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I have an app that downloads PDFs that are updated every few months, and everytime I download a certain PDF, I also download a .txt file which contains one character. Everytime I upload the updated PDF on my server, I also increate the character count in the .txt file on the server by one.

When the user taps the Updates button in my app, I compare the string in the .txt file from the server to the string of the local .txt file.

This is a pretty lightweight way of checking to see if a new PDF is available, but I am asking if there is a better way or lighter way to do this without having to create a .txt file for each PDF file that I have on my server?

Thank you in advance for any help offered!

This is the code I use to check for new PDFs:

NSString *documentDirectory = [(AppDelegate *)[[UIApplication sharedApplication] delegate] applicationDocumentsDirectory];

NSString *path = [documentDirectory stringByAppendingPathComponent:@"test.txt"];

NSString *server = [NSString stringWithContentsOfURL:[NSURL URLWithString:@"foo.com/test.txt"] encoding:NSASCIIStringEncoding error:nil];

NSString *local = [NSString stringWithContentsOfFile:path encoding:NSASCIIStringEncoding error:nil];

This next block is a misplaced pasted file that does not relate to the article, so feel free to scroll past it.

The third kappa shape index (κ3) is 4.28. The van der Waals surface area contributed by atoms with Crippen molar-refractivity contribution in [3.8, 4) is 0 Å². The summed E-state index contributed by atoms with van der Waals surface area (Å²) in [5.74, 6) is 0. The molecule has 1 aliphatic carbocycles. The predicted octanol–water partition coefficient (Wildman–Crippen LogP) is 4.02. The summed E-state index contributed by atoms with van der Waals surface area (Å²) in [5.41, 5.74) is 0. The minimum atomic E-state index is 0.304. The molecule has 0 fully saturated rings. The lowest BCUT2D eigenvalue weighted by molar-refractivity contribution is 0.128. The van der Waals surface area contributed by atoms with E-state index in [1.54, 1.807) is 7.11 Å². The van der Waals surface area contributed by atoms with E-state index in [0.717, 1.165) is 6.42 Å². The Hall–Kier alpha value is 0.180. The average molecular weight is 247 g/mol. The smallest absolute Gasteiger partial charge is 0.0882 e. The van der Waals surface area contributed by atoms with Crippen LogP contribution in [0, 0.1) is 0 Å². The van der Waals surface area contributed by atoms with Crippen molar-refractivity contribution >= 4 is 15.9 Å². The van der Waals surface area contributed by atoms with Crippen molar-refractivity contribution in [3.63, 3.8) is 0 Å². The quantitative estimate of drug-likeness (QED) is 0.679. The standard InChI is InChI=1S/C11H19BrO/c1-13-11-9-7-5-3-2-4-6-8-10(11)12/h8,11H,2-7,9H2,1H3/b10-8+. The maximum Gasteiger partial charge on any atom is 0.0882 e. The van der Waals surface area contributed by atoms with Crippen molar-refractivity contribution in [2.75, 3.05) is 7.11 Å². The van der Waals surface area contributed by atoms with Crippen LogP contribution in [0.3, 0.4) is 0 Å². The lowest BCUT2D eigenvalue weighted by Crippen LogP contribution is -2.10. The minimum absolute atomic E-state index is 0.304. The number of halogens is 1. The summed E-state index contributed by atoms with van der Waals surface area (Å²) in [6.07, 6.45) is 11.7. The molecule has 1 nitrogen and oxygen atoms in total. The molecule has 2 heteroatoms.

if(![local isEqualToString:server])
{
   // I Download the new PDF and the new .txt file here;
   // simple NSURLConnection stuff, no need to elaborate
}
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1 Answer 1

up vote 2 down vote accepted

Off the top of my head, the HTTP HEAD method can be used to fetch just the headers rather than the data. If the creation date in the headers is later than the last date you downloaded the data, it's time to fetch a new copy. This can be done with NSURLRequest and NSURLConnection.

If your server doesn't support the HEAD request or something else prevents its use, you could have a second TXT file with a version/hash/unique identifier in it. Download that instead and compare against the stored value. If it's changed, download the full PDF and save the version text file to disk for reference later.

If security is an issue and you need to be able to trust the server, use HTTPS in either case.

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How lightweight is a http HEAD response for a large PDF around 100 Megabytes? Also, I'm using Amazon's S3 for storage. –  troop231 Nov 25 '12 at 18:30
    
HEAD requests are very fast because the response has no real data, only the HTTP headers –  phix23 Nov 25 '12 at 18:46
    
The real question is, how do I compare a HEAD request to some sort of metadata on the stored local PDF file? –  troop231 Nov 25 '12 at 18:50
    
Never mind, I figured it out. –  troop231 Nov 26 '12 at 5:57

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